Twobird Makes a To-do List from Your Email Inbox
Android is getting more and more email services claiming to fix a problem. The focus is often on prioritizing e-mails or marking newsletters. Twobird takes a slightly different approach – on the one hand, the service gives priority to e-mails, and on the other it makes a to-do list of your inbox.
Choosing the best email application on Android is a chore. If you’re not satisfied with Gmail or the email app that your phone manufacturer provides, you’ll end up in a Google Play Store jungle of email applications. The vast majority of apps only provide the basics and can therefore show and send emails. Other apps, such as Spark email or Outlook, provide the segment they serve with a more comprehensive feature set. Twobird “builds on that” and not only offers a priority inbox, but also lets you create notes. With Twobird you say goodbye to other to-do apps.
Set up Twobird
A first drawback you may encounter when you set up Twobird is that the service only supports Gmail and Outlook. Support for inboxes from your telecom provider, for example, seems to be lacking for the time being. If you use Outlook or Gmail, you can get started with Twobird right away. Setting up the mail application is the same as you are used to with other services – first you log in, and then Twobird shows the most important functions of the app in three screens.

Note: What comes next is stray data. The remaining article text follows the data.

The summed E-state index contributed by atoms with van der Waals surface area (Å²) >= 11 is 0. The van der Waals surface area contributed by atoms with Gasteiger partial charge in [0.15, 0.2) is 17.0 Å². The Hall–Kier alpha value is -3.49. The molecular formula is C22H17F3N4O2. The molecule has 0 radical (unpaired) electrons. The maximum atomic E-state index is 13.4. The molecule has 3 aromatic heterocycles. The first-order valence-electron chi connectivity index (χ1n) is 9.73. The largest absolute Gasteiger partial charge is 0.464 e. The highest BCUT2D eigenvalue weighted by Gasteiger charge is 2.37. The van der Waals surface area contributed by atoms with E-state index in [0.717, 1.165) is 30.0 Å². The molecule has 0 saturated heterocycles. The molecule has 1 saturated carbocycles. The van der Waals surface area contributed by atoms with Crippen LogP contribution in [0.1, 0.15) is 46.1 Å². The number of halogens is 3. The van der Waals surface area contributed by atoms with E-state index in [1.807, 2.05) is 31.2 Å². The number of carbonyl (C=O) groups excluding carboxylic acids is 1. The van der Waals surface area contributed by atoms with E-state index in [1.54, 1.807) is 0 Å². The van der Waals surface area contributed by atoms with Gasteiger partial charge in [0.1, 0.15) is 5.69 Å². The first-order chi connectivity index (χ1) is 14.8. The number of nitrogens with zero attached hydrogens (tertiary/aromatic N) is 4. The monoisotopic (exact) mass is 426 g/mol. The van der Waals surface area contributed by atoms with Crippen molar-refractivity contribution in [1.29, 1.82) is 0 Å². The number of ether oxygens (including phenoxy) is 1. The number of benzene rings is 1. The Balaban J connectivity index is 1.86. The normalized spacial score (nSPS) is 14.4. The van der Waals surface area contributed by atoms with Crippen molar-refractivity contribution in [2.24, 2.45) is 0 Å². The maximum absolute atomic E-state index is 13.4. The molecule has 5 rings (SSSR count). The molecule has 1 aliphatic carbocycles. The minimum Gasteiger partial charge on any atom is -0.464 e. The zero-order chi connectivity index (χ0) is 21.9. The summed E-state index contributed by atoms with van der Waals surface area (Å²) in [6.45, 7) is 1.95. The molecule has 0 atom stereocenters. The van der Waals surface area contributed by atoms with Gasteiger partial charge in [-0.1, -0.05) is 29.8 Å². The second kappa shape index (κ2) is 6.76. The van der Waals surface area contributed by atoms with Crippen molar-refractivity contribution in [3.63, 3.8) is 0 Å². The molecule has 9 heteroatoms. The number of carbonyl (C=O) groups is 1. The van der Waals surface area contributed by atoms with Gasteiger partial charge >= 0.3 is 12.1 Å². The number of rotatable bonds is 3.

After you have logged in to Twobird, you can still adjust a few things in the settings menu. Normally, the swipe action is set to Archive, for example, while you may prefer to delete emails directly from the inbox. Via the settings menu you can also change the theme of the app, or set the type of e-mails from which the app sends notifications. Finally, you can set whether Twobird can bundle e-mails with a low (er) priority in a separate inbox folder.
Making notes in Twobird
After Twobird has been set up, the app basically works the same as other mail applications. All emails with a standard or high priority can be found in the inbox. By opening the hamburger menu, it is possible to view emails with a low (er) priority. As indicated earlier, if this method of bundling is not desired, you can also switch this off via the settings menu. E-mails that ended up in my low-priority inbox were mainly newsletters, or the more important e-mails from a long time ago that I no longer actively read.
When we return to the inbox, we see two buttons at the bottom right. If you click on the icon with the plus in it, you will end up in the window of the to-do list. By default you make a note in Twobird, but it is also possible to create a task list and link a date to the tasks to be completed. When something needs to be completed, this is also at the top of your inbox in Twobird.
Twobird also displays scheduled appointments at the top of the inbox. You do not have to indicate this yourself in Twobird – the application automatically collects appointments from the e-mails. What the app can also relieve the user of is the unsubscribe of newsletters. This is useful as soon as you use Twobird for longer. With regular use, the app keeps an eye on whether you open an e-mail that is seen as a newsletter or not. For newsletters that you do not or hardly open, the Unsubscribe tab will eventually be offered to unsubscribe.
Twobird is completely free to use and – at least for now – does not offer any subscriptions to upgrade your inbox. All functions together, it is a very complete e-mail application that is very pleasant to handle in daily use and sends timely notifications.